# Multiple integral problem

1. Jan 24, 2009

### kidsmoker

1. The problem statement, all variables and given/known data

By transforming to polar coordinates, show that

$$I = \int\int_{T}\frac{1}{(1+x^2)(1+y^2)}dxdy = \int^{\pi/4}_{0}\frac{log(\sqrt{2}cos(\theta))}{cos(2\theta)}d\theta$$

where T is the triangle with successive vertices (0,0),(1,0),(1,1).

2. Relevant equations

$$I = \int\int_{K} f(x,y)dxdy = \int\int_{K'} g(u,v)*J*dudv$$

where J is the Jacobian.

3. The attempt at a solution

The Jacobian is r, as always with a transformation to polar coordinates, so we get that

$$I = \int^{1}_{0}\int^{x}_{0}\frac{1}{(1+x^2)(1+y^2)}dydx = \int^{\pi/4}_{0}\int^{\sqrt2}_{1}\frac{r}{(1+r^2cos^2(\theta))(1+r^2sin^2(\theta))}drd\theta$$

Firstly, is this correct? Secondly, if it is, could you give me a hint as to how to solve it to get the answer given? The obvious thing seems to be to split it into partial fractions, but I did try this once and didn't seem to get anywhere?

Thanks!

Last edited: Jan 24, 2009
2. Jan 24, 2009

### CompuChip

The transformation of coordinates looks correct, but you may want to check your integration boundaries. The triangle is "standing on it's tip" so for x = 0 you want to integrate y from 0 to 1, etc. In polar coordinates then, r doesn't run from 1 to $\sqrt{2}$: it always starts at 0 but it only runs to $\sqrt{2}$ for $\theta = \pi / 4$.

It may help if you draw the triangle.

3. Jan 24, 2009

### kidsmoker

Sorry i've just realised i got the coordinates of one of the vertices of the triangle muddled up. It should be (0,0),(1,0),(1,1) not (0,0),(0,1),(1,1) which i originally wrote.

The integration boundaries in polar coordinates do confuse me. With the correct vertices, surely r=1 at $\theta = 0$ and $r=\sqrt{2}$ at $\theta = \pi / 4$. So these are my boundaries? Or am I misunderstanding it?

Thanks.

4. Jan 24, 2009

### CompuChip

Yes, you are correct about those values. But let's suppose that the theta integration is the outer one and the r-integration the inner one. That means that for every value of theta you will have to do the r-integral. So if $\theta = 0$ then r should run from 0 to 1, and if $\theta = \pi / 4$ then r should run from 0 to $r=\sqrt{2}$. If $\theta = \pi / 8$ then r runs from 0 to ... ?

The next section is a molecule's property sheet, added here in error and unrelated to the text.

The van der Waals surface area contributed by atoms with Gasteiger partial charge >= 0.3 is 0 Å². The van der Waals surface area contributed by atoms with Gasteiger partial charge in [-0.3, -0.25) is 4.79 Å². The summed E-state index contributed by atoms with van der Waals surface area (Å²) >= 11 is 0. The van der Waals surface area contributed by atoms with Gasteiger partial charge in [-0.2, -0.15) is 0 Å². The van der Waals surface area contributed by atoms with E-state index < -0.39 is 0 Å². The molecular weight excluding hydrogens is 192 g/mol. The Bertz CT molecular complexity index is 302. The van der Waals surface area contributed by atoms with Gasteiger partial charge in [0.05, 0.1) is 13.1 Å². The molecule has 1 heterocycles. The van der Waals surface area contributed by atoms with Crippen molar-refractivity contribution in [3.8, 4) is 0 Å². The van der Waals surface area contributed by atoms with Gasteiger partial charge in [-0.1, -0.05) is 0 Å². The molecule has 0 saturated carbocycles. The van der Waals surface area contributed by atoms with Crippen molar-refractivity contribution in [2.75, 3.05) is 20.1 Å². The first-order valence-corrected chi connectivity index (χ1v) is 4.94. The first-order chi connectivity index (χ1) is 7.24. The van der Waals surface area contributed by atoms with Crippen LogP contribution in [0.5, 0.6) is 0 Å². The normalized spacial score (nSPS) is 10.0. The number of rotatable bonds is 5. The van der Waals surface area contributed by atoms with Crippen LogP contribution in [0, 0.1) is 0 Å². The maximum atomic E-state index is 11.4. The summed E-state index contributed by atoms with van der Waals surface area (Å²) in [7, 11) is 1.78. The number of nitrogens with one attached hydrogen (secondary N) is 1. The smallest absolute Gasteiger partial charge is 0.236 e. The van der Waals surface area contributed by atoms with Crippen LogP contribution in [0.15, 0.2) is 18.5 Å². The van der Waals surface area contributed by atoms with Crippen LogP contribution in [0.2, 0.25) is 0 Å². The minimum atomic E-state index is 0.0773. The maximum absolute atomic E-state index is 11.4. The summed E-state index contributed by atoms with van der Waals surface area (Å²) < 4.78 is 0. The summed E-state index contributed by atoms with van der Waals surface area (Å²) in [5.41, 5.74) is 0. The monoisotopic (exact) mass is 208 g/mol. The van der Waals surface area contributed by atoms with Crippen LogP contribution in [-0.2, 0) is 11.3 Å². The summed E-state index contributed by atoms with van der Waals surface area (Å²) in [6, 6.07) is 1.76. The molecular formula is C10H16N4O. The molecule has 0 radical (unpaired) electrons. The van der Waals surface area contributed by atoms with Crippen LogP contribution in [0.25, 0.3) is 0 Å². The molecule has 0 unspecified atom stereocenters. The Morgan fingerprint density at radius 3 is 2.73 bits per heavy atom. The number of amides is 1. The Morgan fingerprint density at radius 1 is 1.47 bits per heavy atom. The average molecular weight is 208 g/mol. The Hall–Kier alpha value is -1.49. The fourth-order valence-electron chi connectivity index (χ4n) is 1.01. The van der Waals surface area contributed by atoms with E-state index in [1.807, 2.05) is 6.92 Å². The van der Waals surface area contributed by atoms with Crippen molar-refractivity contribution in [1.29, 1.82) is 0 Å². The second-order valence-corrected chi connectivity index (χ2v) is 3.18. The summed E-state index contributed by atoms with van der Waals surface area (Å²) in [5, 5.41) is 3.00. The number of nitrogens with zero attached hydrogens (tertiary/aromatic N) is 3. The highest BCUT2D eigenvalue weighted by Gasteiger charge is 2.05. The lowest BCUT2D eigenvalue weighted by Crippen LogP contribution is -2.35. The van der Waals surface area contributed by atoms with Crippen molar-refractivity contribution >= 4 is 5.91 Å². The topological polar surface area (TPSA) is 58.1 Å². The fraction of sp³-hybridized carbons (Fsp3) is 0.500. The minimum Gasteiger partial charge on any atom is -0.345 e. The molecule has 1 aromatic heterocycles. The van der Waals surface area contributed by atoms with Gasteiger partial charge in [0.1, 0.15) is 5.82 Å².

It is precisely analagous to the expression
$$I = \int^{1}_{0}\int^{x}_{0}\frac{1}{(1+x^2)(1+y^2)} dy dx$$
you gave: when you do the inner integration over y, your x is fixed. You can pretend that you are walking along the x-axis, and for each point there doing the y-integral. However the upper boundary for y depends on what the "current" value of x is, so you have to integrate y from 0 to x and not from 0 to 1, despite the fact that y runs to 0 for x = 0 and y runs all the way to 1 for x = 1.

Do you understand?

5. Jan 24, 2009

### kidsmoker

Ah okay... I think i see now. So I should have wrote

$$I = \int^{1}_{0}\int^{x}_{0}\frac{1}{(1+x^2)(1+y^2)}dy dx = \int^{\pi/4}_{0}\int^{\sqrt2}_{0}\frac{r}{(1+r^2cos^2(\theta ))(1+r^2sin^2(\theta))}drd\theta$$ ... ?

6. Jan 24, 2009

### CompuChip

No, the point I was trying to make is that instead of $\sqrt{2}$, you should have something which depends on $\theta$ - just like you have an x as integration boundary in the first form.

7. Jan 25, 2009

### kidsmoker

Ahh, i see! Right so it should be

$$I = \int^{1}_{0}\int^{x}_{0}\frac{1}{(1+x^2)(1+y^2)}dy dx = \int^{\pi/4}_{0}\int^{1/cos\theta}_{0}\frac{r}{(1+r^2cos^2(\theta ))(1+r^2sin^2(\theta))}drd\theta$$

I'm still left unable to solve the integral though :-( Any tips for the best method to use?

Thanks!

8. Jan 26, 2009

### CompuChip

Very good, that's what I had in mind too

Yes, that was a bit of a problem for me too... the easiest way I see would be something like this:
First substitute $$x = r^2 \cos\theta \sin\theta$$ and write the integral in the form
$$\int_0^{\cdots} \frac{1}{x^2 + a x + b} \, dx = \int_0^{\cdots} \frac{1}{(x - x_1)(x - x_2)} \, dx$$
then note that this integral is equal to
$$\frac{\log(x + a) - \log(x + b)}{b - a}$$.
In principle it looks easy, but prepare your trig identities... you will need them :sad:

9. Jan 26, 2009

### kidsmoker

Ah okay cool. I managed to do it using the substitution t=r^2 and then splitting it into partial fractions. Was a bit long-winded but got the right answer.

Thanks!